Review: 2 a.m. Orchestra – Working To Divide

2 a.m. Orchestra Working To Divide

-Greg’s Take-

A quick few questions and I’m sure you’ll find that there is actually very little most know about New Zealand. At risk of mentioning Lord of The Rings, I won’t pretend to know much about the beautiful nation in the South Pacific.

Whatever you think you know of New Zealand or whatever you think you’d want to know, forget it; all you need to know is 2 a.m. Orchestra.

Driven by the mentality of “Better to know the music is being heard by a wider audience than make a few bucks from high-priced sales.” David Kelley (Vocals and Guitar) explains that Working To Divide will be released as a “Pay What You Want” via their website September 24, 2013.

The guys of 2 a.m. Orchestra, David Kelley, Andy Smith (Guitar), Tim Gittins (Bass) and Chris Dawson (Percussion), – all but Kelley playing more of a live support role – would be the first to admit they are an ever-evolving style and sound, but as a whole they demonstrate an uncanny live-in-the-moment self-awareness.  The twelve track record took nearly four years to complete and shows, in every chord and beat, a great deal of care. Impressively enough, the album exudes a nearly Stereophonics-like presence.  Opening with a chaotic rock style (“Heads and Tails”) then transitioning into a punk pop sound (“Ain’t Got the Fight”) I wasn’t entirely sure where we were headed, but the moment I hit “Believe in Me” I knew this is something worth holding on to.

Little did I know it would hold on to me and not let go.

While staying true to a near essential rock, even striking mid-to-late 90s similarities, 2 a.m. Orchestra, if picked apart – slightly distorted riffs, 4/4 foundation, etc – appears familiar. But when you incorporate the instrumentals and vocals like they do, a level is reached that cannot be taught. Much in the same vein of Travis, this foursome makes magic out of everything they touch; they take a little and make a lot.

I said it once and I’ll say it again, a sound like this doesn’t come along often and when it does, grab hold and don’t let go. In a world defined by “likes” and “followers” one would think 2 a.m. Orchestra doesn’t belong in the same sentence as other “big” bands. After all, they have 275 “likes” on Facebook . But truth be told, if someone asks me what I know about New Zealand, the first thing out of my mouth will be 2 a.m. Orchestra.

-Clay’s Take-

Hang on kids, things just got really interesting here at Nanobot.  Normally I try and temper my obsessive fan nature with some clever words, but that went out the window about a week ago.  I received a copy of 2 a.m. Orchestra’s debut LP and I cannot stop listening to it.  I tried.  I took my headphones out and set my iPod down on the counter, and like out of a Sam Raimi film, they snaked their way through the house and back into my ears.  After failing to fight off the awesome music headphone monster that is Working to Divide, I gave in and listened to my heart’s content.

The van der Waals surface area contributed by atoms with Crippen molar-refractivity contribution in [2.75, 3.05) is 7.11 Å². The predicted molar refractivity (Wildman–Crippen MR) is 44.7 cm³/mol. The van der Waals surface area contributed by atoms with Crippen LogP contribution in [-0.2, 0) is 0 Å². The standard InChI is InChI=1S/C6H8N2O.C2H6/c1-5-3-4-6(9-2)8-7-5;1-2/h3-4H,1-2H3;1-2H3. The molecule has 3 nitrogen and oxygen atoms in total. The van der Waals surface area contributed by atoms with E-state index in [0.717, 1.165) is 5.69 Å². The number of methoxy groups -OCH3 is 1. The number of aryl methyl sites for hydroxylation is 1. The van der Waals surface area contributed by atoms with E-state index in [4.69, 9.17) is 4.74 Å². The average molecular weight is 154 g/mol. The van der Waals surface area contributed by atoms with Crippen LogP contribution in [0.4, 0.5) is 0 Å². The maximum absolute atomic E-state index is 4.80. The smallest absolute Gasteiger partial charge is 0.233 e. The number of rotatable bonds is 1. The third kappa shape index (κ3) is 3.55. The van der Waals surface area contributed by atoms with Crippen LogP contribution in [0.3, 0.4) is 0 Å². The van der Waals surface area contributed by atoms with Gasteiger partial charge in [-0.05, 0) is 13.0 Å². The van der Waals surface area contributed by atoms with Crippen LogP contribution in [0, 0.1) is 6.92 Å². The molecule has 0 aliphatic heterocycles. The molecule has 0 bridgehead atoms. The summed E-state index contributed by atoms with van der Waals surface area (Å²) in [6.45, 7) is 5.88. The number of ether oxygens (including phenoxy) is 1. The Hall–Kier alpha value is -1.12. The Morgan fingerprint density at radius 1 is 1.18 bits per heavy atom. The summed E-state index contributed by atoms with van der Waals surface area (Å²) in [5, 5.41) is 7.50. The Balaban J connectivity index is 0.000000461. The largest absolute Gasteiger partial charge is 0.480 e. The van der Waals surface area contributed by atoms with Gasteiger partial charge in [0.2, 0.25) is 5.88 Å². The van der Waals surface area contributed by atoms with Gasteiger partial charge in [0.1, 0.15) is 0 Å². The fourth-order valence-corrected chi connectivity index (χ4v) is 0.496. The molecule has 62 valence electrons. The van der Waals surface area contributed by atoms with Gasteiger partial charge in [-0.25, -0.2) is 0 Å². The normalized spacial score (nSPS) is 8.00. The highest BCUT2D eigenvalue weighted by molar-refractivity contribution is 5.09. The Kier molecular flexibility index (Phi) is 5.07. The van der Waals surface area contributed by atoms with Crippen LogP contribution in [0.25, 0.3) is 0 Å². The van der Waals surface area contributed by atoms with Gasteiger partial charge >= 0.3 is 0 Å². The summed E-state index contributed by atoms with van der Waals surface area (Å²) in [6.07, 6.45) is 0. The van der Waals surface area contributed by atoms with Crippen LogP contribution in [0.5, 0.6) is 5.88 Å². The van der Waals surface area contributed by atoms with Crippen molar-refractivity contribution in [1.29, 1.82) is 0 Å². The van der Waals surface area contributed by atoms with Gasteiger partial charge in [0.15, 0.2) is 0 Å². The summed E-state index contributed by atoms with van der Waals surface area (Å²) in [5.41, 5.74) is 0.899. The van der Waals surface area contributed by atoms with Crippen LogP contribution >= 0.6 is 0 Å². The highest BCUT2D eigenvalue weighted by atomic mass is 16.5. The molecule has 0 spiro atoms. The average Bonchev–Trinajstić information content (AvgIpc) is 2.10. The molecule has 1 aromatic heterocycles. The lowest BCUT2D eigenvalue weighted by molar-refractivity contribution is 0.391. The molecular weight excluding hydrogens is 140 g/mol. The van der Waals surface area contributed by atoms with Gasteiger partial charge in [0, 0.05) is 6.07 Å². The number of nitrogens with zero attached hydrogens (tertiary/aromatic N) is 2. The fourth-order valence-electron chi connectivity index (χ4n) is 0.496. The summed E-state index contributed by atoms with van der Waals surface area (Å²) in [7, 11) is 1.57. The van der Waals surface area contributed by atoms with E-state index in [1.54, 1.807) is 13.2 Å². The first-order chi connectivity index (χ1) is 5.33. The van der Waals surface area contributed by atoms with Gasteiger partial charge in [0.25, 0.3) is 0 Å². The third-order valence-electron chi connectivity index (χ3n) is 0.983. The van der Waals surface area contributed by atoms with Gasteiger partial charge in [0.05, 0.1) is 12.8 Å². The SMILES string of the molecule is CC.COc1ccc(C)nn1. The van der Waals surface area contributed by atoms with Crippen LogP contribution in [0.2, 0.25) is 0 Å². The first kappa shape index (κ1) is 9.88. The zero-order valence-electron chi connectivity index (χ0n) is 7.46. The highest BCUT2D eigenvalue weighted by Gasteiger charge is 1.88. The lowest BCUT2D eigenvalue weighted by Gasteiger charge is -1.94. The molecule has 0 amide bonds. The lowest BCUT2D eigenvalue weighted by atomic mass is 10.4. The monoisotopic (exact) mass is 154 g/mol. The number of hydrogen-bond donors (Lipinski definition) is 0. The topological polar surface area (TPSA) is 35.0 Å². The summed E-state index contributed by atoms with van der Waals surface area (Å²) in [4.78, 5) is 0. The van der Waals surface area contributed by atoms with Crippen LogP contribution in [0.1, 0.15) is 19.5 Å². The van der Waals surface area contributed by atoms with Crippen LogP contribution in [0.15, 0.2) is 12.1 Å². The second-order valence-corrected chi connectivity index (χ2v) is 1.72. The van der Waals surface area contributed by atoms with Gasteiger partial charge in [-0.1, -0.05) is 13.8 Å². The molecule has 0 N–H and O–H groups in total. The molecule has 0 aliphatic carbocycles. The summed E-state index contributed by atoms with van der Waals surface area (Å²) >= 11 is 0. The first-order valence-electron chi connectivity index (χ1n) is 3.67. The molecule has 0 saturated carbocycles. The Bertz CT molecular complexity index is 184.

It is so refreshing when a band gets what it takes to make a Rock album.  I capitalize Rock because this album goes out and captures that capital R.  2 a.m. Orchestra wastes no time with the opener, “Heads and Tails,” with its dirty riffs and crunching power chords.  The album then varies through pop-rock (“Ain’t Got the Fight”, “Unstuck,”), ballads (“Believe in Me,”Fire Escape”), 90s grunge (“Have it Your Way,” “Karmic Wealth”), a little reggae (“Living Longer”), a little Showbiz-era Muse (“Six Lines of Ash”) and something of grand ambition like what you would expect out of an orchestra (“Fortune and Glory,” “Working to Divide”).  The end result may be something that sounds like it came out of the 90s, but is smart enough to know its influences without being slavish to them.

Singer-songwriter David Kelley, while sporting an amazing beard, skirts the edge of melodious vs. soulful rock with his vocals.  Guitars traverse the aforementioned musical landscape with some great licks and punching riffs; the bass rumbles through each track while drums and other various percussive instruments slam the point home: this is one hell of a rock band.

The album can be enjoyed track by track, but is constructed in such a way that it pays off to take the time to go through and get to know each track.  That payoff comes in spades with closing title track “Working to Divide,” a solid arena rock ballad that just builds, and builds, and builds, then goes full orchestral and when it closes out… wow…

I just take a deep breath.

And press play again, because I feel like I earned it.

Maybe as a child of the 90s this album just happens to be right up my alley, but I really hope that isn’t the case.  Sure it has a lot of the decade’s sensibility, right down to the album art: a contiguous line drawing of what I can only guess is Michelangelo’s “Creation of Adam” drawn with someone’s non-preferred hand.  But if you like Rock with a capital R, please do yourself a favor and grab “Working to Divide” when it comes out on September 24th.  If you are reading this after that date, then what are you waiting for?  Get your orchestra on, no matter the time of the a.m.

 

2 a.m. Orchestra

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